OK, I'm done rambling now...
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Last edited by Altari : 12-21-2009 at 03:51 PM.
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Old 12-21-2009, 04:02 PM   #48
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Im not sure if anyone has mentioned this or not but do you have a produce junction near you? They sell fruits and veggies much cheaper then grocery stores and I have never gotten anything bad out of there.
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Old 12-21-2009, 04:30 PM   #49
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Oh, the stuff at costco doesnt have the bag inside and stays fresh forever. I never ever buy the stuff in the bags because that stuff goes bad fast. When you get it home take it out of the bag, put a 1/2 paper towel (a whole one of the selectasize is perfect) on the bottom of the clamshell, then put the lettuce back in and put the other half of the paper towel on top. Pick any wilty leaves out right away and everything else will stay fresh longer.

KEEP 1-2 of the clamshells. During the times of year when lettuce is cheaper in the head these clamshells with paper towels keep the lettuce fresher longer than anything else I have ever tried. I keep 2 around for my CSA lettuce in the summer.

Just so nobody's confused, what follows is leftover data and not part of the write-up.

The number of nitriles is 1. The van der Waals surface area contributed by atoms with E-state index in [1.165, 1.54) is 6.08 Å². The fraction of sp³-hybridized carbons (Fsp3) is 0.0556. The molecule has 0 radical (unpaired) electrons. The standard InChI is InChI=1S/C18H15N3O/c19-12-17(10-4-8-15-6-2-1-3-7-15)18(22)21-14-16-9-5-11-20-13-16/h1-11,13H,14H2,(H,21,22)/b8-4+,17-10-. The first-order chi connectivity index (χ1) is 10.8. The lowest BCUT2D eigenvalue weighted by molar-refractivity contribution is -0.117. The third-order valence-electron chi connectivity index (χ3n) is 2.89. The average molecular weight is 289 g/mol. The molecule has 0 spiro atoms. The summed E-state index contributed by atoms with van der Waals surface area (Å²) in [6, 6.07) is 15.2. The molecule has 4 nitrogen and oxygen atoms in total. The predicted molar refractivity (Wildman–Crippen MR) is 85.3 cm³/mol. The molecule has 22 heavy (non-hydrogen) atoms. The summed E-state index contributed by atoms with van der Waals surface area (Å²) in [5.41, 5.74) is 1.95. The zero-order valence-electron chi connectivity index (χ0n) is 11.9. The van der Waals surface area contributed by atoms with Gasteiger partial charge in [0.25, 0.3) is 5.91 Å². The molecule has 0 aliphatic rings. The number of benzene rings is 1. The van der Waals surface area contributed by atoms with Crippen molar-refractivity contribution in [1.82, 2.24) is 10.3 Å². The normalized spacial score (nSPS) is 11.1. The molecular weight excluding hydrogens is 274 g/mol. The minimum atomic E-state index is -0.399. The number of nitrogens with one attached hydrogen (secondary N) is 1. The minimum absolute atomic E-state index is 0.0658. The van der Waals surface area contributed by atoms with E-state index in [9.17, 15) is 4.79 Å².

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Old 12-21-2009, 05:44 PM   #50
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ennay, thanks for the tips.
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Old 12-21-2009, 06:16 PM   #51
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Quote:
Originally Posted by ennay View Post
Oh, the stuff at costco doesnt have the bag inside and stays fresh forever. I never ever buy the stuff in the bags because that stuff goes bad fast. When you get it home take it out of the bag, put a 1/2 paper towel (a whole one of the selectasize is perfect) on the bottom of the clamshell, then put the lettuce back in and put the other half of the paper towel on top. Pick any wilty leaves out right away and everything else will stay fresh longer.

KEEP 1-2 of the clamshells. During the times of year when lettuce is cheaper in the head these clamshells with paper towels keep the lettuce fresher longer than anything else I have ever tried. I keep 2 around for my CSA lettuce in the summer.